Vladimir, also known as Vlad the Impaler, played the tormenting husband. With his brother, Lucien being his truly evil right-hand man. These two play perfectly off each other in both their words and actions. You also can clearly see the difference in character. Miles has created two different antagonists, without using two stereotyped villains.

The love interest wasn’t rushed or made into an instant love scenario. We see Roseline converse multiple times before she even think’s of her interest in him. Mile’s definitely thought out how to incorporate the romance plot into the overall story rather than adding it for no reason.

The main issue is that the book is quite slow in places. A lot of the middle section is a lot of violence and hatred, but Roseline just puts up with it and doesn’t do anything. Consequently, it gets quite dull but also difficult to read. It picks up as you get towards the end though. Another problem I had was imagining the fighting and wounds afflicted. All our characters seem to be immortals who can endure a lot more than humans. Therefore, the unrealistic wounds are hard to think of. As well as the actions which inflict the wounds.

Other than the pace, and the difficulty of imagining some scenes, I enjoyed reading Desolate. I would, again, like to specify it is not for younger readers.

I received Desolate* by Amy Miles as an e-book from the publisher via Netgalley. This is an unbiased and honest review.

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The Mortal Instruments Series has been popular for quite a while. Especially when I was around 12 or 13 years old. I just never read them. Probably because no one gave me the books as a gift. The reason I am now reading them is because I watched the TV show on Netflix. Yes, it is slightly cheating but I wanted to find out if some of the problems I had with the show were in the books. I got my hands on the whole series, with City of Bones being the first book. I’m also reading them as a lead up to the second half of season 2 which is airing on the 5th of June!

 

Now City of Bones itself is very generic plot-wise. Bringing a ‘normal’ person into the ‘magical’ world who then has to act to save it has been done over and over again. I personally don’t think this is a bad thing. It makes the protagonist more like the reader. Consequently making the protagonist more relateable and easier to understand. This book does have a good premise. I really enjoyed the overarching storyline, although some parts do get quite annoying.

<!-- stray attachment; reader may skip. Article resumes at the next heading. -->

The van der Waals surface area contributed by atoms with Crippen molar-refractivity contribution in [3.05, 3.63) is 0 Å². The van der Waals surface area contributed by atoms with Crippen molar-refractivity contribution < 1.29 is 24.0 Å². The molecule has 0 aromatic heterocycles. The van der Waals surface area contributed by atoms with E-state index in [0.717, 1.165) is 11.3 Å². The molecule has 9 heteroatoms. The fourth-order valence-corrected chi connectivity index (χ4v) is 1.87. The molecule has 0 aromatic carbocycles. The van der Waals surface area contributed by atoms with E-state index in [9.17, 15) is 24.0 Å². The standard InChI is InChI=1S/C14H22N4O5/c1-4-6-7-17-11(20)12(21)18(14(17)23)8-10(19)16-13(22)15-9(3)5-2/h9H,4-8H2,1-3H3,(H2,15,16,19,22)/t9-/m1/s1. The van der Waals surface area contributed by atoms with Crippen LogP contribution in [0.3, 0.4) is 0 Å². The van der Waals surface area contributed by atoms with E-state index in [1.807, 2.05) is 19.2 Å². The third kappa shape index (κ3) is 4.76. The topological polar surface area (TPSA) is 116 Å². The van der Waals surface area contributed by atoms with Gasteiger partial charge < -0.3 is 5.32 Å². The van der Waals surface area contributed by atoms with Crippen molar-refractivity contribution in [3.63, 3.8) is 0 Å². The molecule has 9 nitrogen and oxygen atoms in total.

Clary is the main character and the main POV although it’s written in 3rd person. A lot of people don’t like Clary. And yes, I understand she does stupid things. But she is only 15 years old at this point. Do you remember when you were 15? Yeah you made stupid decisions. Although it’s slightly annoying, it makes it a lot easier to read when you remember her age. She also is very good at picking up Shadowhunter skills such as fighting and runes. Which is slightly unrealistic, but this does fit with the generic plot of putting someone normal into the magical world. Although she may seem overly powerful, this is the main character and she does need something about her to make it interesting.

This was Cassandra Clare’s first ever book, so it’s understandable that it’s not as well written as others. She does improve over the series. One of my issues was the bad guy didn’t seem all that menacing. The name, Valentine, just made me think of little cherubs and valentines day and cupid. So not the big bad scary man who’s out to kill people. I wish there was more actions in the book about him doing evil things, just to make him seem more scary and manipulative.

If you go into City of Bones thinking about the controversy, you wont like it. I promise you. If you read it objectively as it stands on it’s own it’s a decent YA Fantasy book. It’s by no means the most brilliant novel of the century, but it’s alright. It’s also extremely easy to read. Although there’s some slower info-dumping scenes there’s a lot of action in just one book. You can imagine the fight scenes clearly in your head. Which is one of the better points. The series a whole is actually quick to read. You get drawn into the story very easily. Which means you want to read more afterwards.

You can purchase the box set off Amazon* for £30 like what I did. Or it’s now only £15 in The Works. Yes, I am annoyed that I paid double what I could have but I’ll be okay. I promise.